In preparedness and emergency management, the concept of risk and hazard identification is fundamental. However, the potential inability to access important documents, particularly during an emergency scenario, is often overlooked. If you experienced a catastrophic loss and could not access response plan documents, would you be able to conduct an effective response?
Companies must mitigate the risk that an incident may incapacitate access to response plans. In order to manage risks and build resilience, Traditional risk-management tools must be incorporated with new technology-based concepts. With more people owning multiple computing devices such as laptops, tablets and smart phones, the idea of data being restricted to a single desktop computer or binder without adequate redundancies is antiquated. Cloud and web-based technology offer enterprise-wide, up-to-date redundancies that traditional record keeping methods cannot provide.
Response Team and Stakehold Accessibilty
To counteract potential incidents, fallout vulnerabilities, and regulatory noncompliance, response plans should be securely shared with and accessible to regulators, auditors, inspectors, and responders. Having up-to-date information readily available to trained responders has been proven to limit the duration of the emergency. The faster responders can locate, assess, access, and mitigate the emergency, the sooner an incident can be contained. However, in order to minimize additional vulnerabilities, applicable data and confidential information must be secured.
A recent survey conducted by IT industry association CompTIA, found that more than 90% of companies use or have transitioned to some form of cloud technology in order to increase flexibility and reduce costs. However, the report revealed that only 48% of those surveyed utilize cloud-based methodology for business continuity/disaster recovery processes. When authorized users can access response plans information from any location, response expertise can be maximized and maintenance efforts can be shared.
In the event of an emergency, up-to-date paper plans may not be available from other locations. Although some companies post electronic plans to their intranet that can be accessed remotely, the process of updating these plans is time-consuming and inefficient. In addition, if a catastrophic event occurs, there is the possibility that the main data source or server will be inaccessible.
When an incident is isolated to a particular location, cloud or web-based response plans can enable response measures on a company-wide scale. Cloud or web-based plans can also provide hyperlinks, forms libraries, simplified interfaces, and other tools designed to improve functionality for plan users.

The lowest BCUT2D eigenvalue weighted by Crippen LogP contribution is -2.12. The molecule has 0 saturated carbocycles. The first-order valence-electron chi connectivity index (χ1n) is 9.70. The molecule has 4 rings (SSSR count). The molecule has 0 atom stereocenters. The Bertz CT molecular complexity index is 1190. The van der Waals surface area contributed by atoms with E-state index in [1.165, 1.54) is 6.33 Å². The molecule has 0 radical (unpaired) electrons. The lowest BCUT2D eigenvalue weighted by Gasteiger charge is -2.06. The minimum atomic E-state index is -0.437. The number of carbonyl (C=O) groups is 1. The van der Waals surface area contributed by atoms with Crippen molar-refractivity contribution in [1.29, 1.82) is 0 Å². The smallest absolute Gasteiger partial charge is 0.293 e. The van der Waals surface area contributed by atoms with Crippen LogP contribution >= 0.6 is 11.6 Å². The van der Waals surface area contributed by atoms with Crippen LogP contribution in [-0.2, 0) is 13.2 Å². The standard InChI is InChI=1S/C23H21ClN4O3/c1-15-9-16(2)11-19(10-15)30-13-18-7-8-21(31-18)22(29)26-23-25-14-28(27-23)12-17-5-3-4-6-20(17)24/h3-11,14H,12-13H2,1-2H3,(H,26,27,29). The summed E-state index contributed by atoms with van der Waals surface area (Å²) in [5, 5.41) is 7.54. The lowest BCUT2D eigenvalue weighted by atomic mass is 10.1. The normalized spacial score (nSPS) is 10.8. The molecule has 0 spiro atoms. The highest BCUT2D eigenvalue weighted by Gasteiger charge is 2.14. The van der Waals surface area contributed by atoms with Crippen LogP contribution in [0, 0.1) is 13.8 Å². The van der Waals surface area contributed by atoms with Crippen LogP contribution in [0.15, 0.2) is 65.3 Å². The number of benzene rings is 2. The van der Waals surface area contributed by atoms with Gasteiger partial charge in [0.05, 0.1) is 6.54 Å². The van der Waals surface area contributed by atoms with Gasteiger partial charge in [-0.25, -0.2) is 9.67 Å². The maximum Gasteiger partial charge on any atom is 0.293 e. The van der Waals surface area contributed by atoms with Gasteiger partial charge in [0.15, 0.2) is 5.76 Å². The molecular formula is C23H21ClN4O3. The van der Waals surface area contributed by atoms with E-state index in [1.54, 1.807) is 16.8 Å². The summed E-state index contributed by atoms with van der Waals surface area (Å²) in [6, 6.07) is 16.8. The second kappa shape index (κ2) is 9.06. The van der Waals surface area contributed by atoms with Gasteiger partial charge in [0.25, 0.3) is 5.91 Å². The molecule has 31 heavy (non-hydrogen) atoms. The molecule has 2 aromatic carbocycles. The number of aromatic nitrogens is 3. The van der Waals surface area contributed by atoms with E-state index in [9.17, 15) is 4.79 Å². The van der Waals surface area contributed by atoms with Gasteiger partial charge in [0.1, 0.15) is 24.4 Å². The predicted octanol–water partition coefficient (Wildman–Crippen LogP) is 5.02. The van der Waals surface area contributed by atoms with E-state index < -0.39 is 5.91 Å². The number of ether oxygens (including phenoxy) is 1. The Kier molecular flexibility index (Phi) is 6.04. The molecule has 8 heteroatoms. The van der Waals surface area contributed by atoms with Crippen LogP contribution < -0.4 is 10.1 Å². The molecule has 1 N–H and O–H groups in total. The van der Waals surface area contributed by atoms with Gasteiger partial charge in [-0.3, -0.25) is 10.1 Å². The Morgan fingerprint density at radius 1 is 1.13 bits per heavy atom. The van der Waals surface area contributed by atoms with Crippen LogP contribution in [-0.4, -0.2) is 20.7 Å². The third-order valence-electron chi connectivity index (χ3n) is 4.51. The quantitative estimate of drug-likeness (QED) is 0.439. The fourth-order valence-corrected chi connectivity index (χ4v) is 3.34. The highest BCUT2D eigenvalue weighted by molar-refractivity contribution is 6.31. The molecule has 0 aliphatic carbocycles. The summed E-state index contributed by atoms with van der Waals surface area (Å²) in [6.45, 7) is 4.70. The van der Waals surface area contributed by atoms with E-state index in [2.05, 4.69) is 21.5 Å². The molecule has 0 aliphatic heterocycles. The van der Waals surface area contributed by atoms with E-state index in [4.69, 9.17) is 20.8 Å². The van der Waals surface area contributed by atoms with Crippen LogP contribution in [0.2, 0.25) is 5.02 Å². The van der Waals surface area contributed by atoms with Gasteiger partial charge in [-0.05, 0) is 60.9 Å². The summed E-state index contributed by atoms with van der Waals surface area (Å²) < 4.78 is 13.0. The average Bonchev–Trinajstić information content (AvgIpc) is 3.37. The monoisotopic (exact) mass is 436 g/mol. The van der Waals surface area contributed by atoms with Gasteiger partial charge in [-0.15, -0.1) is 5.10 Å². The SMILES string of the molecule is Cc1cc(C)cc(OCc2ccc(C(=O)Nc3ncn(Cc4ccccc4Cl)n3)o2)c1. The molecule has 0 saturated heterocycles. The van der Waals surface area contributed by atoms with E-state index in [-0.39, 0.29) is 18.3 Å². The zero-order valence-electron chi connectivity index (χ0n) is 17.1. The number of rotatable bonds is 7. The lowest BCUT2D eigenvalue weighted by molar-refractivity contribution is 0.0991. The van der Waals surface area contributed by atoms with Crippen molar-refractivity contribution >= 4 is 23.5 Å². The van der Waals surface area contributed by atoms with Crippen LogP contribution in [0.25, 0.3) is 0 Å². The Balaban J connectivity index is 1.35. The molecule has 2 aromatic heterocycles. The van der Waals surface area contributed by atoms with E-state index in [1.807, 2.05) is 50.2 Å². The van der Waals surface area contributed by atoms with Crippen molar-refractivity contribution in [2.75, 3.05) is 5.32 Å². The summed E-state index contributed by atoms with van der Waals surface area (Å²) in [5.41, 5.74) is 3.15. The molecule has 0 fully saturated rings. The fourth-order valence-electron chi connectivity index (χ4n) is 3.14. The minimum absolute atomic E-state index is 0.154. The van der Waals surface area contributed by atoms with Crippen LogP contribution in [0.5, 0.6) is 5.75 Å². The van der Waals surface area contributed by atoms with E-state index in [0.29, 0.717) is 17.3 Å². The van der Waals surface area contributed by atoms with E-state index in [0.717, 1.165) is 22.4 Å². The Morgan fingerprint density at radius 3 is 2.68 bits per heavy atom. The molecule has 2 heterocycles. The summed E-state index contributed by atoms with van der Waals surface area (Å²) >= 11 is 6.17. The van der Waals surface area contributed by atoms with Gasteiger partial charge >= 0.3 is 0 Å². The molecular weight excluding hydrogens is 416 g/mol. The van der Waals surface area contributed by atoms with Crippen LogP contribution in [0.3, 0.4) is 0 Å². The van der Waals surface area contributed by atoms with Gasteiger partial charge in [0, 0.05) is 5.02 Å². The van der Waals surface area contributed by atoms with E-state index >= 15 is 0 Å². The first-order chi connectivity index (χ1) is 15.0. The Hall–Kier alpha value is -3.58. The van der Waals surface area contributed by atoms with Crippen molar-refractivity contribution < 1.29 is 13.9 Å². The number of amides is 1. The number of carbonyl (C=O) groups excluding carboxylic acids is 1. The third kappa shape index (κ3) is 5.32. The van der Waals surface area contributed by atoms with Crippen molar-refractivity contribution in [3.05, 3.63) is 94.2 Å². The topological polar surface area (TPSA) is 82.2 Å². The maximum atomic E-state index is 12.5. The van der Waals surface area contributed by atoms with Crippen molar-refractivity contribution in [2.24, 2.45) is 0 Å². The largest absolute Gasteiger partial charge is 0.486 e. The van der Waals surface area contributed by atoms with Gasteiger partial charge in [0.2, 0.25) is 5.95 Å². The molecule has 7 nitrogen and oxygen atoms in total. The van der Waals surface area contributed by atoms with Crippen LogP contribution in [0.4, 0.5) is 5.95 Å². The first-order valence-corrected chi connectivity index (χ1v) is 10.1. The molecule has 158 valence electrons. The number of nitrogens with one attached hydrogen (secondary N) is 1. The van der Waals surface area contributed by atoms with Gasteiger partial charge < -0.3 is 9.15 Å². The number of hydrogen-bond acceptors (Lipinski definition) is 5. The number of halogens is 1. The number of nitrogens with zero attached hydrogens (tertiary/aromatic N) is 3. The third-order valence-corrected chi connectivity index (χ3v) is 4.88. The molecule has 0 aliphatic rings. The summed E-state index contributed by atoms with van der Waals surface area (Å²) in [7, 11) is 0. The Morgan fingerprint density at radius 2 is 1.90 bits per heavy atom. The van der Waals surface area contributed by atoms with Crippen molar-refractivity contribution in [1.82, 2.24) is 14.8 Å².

Cyber-Security and Response Plan Redundancy
But with any data system cyber-security and back up efforts are essential. In the event Internet connectivity is terminated or inaccessible, emergency managers must have alternative means to access plans. Redundant data centers, scheduled download, and security measures must be a part of any web or cloud based emergency management program
When first responders can exercise approved response processes and procedures, responses can become second nature. Plan accessibility allows appointed responders to clarify critical contact information and responses to altered site circumstances, operations, or materials. Inaccessible response plan can facilitate confusion, inconsistency, and potentially accelerate impacts and financial loss.
As technology dependencies become more ingrained in company operations and emergency management programs, it is essential to institute company-wide best practices for computer security, downloads, and backups in order to secure necessary technologies and communications networks.
Cyber exercises allow stakeholders to simulate real-world situations, to improve communications and coordination, and to increase the effectiveness of broad-based critical infrastructure protection capabilities without the consequences of real cyber event. These specific exercises educate employees on technological policies and provide a means to evaluate cyber incident preparedness, mitigation, response, and recovery capabilities.